Environmental Experience and Brain Development
The human brain requires a wide variety of environmental inputs to develop normally. What happens when these environmental inputs are absent or atypical? We examine how adverse environmental experiences including abuse, poverty, and neglect influence the developing brain. We demonstrate how the brain mechanisms that help children adapt to adversity may ultimately contribute to poor health later in development.
Learning from Experience: How does the Developing Brain Adapt to Environmental Adversity?
Katie McLaughlin, PhD Associate Professor of Psychology, University of Washington
Exposure to violence and other forms of environmental adversity like poverty, neglect, and unstable caregiving are common among children in the United States. This talk examines how these experiences influence the structure and function of the developing brain. Although neural changes in children who experience adversity are adaptive in the short-term, they have long-term consequences for children’s health and development.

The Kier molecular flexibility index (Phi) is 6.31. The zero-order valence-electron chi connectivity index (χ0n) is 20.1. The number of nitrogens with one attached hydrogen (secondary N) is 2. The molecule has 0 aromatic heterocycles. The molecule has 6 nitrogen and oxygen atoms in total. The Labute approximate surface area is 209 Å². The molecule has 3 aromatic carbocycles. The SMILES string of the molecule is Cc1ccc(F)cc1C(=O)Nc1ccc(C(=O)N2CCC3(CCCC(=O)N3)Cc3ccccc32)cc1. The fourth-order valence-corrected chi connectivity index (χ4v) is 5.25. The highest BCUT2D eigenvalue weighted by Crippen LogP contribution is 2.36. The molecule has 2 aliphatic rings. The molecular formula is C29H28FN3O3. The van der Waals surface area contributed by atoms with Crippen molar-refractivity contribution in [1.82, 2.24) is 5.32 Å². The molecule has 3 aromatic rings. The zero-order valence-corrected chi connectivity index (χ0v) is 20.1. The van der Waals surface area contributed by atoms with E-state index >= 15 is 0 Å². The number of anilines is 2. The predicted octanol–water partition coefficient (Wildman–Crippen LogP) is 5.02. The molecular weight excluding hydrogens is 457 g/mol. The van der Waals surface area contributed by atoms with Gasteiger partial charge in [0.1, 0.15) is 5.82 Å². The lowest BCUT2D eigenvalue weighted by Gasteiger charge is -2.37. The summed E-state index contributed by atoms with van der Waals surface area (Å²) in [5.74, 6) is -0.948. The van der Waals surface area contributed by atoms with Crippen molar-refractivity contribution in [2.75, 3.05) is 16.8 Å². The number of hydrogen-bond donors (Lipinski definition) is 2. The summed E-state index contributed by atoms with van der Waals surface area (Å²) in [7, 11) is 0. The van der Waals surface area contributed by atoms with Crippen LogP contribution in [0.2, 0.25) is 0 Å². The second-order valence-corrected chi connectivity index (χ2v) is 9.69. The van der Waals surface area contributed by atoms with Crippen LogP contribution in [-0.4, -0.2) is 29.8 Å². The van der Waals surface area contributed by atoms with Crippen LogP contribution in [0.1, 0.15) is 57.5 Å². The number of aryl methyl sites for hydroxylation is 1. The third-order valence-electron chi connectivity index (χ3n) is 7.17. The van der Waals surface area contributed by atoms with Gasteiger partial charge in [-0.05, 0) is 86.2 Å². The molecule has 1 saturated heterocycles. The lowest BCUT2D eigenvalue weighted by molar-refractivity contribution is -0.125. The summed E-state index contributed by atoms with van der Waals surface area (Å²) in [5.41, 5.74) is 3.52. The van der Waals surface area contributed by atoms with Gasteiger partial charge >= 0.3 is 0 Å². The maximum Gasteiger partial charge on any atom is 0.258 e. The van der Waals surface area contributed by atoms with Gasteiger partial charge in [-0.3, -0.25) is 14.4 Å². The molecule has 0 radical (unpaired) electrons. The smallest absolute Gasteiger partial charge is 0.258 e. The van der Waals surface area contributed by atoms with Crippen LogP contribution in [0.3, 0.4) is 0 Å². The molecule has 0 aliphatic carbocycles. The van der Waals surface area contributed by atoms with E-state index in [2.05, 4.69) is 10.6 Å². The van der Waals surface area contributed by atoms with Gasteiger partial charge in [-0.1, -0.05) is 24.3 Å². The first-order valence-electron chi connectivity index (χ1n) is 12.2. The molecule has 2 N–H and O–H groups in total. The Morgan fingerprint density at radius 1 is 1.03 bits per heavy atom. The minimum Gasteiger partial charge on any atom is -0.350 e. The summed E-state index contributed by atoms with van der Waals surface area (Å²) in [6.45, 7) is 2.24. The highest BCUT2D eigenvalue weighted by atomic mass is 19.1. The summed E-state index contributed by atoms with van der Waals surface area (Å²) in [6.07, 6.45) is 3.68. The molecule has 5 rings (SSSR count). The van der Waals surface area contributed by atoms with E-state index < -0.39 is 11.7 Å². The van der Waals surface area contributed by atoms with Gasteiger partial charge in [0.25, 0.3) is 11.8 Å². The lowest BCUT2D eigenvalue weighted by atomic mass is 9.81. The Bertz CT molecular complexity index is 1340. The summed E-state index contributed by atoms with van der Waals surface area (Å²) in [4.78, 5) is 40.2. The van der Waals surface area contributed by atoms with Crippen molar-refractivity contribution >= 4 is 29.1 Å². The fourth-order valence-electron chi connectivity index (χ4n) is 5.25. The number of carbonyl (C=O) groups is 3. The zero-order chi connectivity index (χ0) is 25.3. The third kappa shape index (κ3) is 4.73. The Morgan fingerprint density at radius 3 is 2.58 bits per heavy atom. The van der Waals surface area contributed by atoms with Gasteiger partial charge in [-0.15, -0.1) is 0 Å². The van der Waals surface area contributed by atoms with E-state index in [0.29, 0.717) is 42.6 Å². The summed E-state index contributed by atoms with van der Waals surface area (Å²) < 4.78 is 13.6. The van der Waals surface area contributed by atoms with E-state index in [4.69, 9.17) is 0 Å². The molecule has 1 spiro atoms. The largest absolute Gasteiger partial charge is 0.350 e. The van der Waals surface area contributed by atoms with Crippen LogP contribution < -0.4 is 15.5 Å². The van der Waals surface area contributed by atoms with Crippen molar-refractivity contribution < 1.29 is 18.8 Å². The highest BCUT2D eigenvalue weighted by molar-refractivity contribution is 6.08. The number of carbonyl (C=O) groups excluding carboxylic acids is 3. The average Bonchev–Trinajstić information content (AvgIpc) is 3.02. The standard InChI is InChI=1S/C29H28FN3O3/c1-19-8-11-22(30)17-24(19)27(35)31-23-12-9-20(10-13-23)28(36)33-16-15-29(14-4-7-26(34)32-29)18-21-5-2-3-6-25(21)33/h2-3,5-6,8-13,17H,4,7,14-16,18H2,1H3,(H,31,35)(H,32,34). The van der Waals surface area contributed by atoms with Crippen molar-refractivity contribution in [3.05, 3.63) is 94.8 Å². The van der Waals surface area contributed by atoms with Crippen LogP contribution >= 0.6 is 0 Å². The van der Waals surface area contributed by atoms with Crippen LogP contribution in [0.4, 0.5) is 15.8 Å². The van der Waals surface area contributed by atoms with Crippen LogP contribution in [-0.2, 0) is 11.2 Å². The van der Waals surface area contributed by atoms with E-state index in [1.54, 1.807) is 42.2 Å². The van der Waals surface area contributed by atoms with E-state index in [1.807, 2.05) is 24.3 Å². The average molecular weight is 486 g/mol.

Exposure to Early Psychosocial Deprivation Can Undermine Healthy Brain Development
Charles Nelson, PhD, Professor of Pediatrics, Harvard University
Healthy brain development depends on experiences that occur during relatively narrow windows of time. I will describe a 15-year longitudinal study of children abandoned at birth and raised in orphanages, deprived of many of these critical experiences. This work has relevance for the 8 million worldwide raised in institutional settings, and the thousands of U.S. children who experience neglect.
This free, public series is made possible by generous bequests from Professor Allen L. Edwards and Roger B. Loucks.